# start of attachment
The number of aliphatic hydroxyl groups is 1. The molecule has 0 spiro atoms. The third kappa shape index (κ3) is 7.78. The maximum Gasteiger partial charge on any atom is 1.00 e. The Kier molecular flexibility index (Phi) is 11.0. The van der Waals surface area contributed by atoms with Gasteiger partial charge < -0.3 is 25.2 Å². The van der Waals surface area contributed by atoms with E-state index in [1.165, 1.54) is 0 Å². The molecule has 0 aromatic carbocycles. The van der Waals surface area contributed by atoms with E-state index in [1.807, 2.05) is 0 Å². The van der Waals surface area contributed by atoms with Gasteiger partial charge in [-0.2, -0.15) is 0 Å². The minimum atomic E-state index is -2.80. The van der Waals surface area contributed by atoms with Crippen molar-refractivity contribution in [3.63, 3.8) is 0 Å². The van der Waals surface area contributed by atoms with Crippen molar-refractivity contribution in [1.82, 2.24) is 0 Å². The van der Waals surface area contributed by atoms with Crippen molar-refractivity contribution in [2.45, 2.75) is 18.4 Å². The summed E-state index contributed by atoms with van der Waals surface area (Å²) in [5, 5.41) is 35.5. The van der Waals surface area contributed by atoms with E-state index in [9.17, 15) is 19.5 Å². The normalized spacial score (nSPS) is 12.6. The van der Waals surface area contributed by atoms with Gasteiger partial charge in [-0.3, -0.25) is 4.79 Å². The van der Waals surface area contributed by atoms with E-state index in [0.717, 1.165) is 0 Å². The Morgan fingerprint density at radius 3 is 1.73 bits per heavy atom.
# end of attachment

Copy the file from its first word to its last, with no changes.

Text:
The number of aliphatic hydroxyl groups is 1. The molecule has 0 spiro atoms. The third kappa shape index (κ3) is 7.78. The maximum Gasteiger partial charge on any atom is 1.00 e. The Kier molecular flexibility index (Phi) is 11.0. The van der Waals surface area contributed by atoms with Gasteiger partial charge < -0.3 is 25.2 Å². The van der Waals surface area contributed by atoms with E-state index in [1.165, 1.54) is 0 Å². The molecule has 0 aromatic carbocycles. The van der Waals surface area contributed by atoms with E-state index in [1.807, 2.05) is 0 Å². The van der Waals surface area contributed by atoms with Gasteiger partial charge in [-0.2, -0.15) is 0 Å². The minimum atomic E-state index is -2.80. The van der Waals surface area contributed by atoms with Crippen molar-refractivity contribution in [3.63, 3.8) is 0 Å². The van der Waals surface area contributed by atoms with Crippen molar-refractivity contribution in [1.82, 2.24) is 0 Å². The van der Waals surface area contributed by atoms with Crippen molar-refractivity contribution in [2.45, 2.75) is 18.4 Å². The summed E-state index contributed by atoms with van der Waals surface area (Å²) in [5, 5.41) is 35.5. The van der Waals surface area contributed by atoms with E-state index in [9.17, 15) is 19.5 Å². The normalized spacial score (nSPS) is 12.6. The van der Waals surface area contributed by atoms with Gasteiger partial charge in [-0.3, -0.25) is 4.79 Å². The van der Waals surface area contributed by atoms with E-state index in [0.717, 1.165) is 0 Å². The Morgan fingerprint density at radius 3 is 1.73 bits per heavy atom.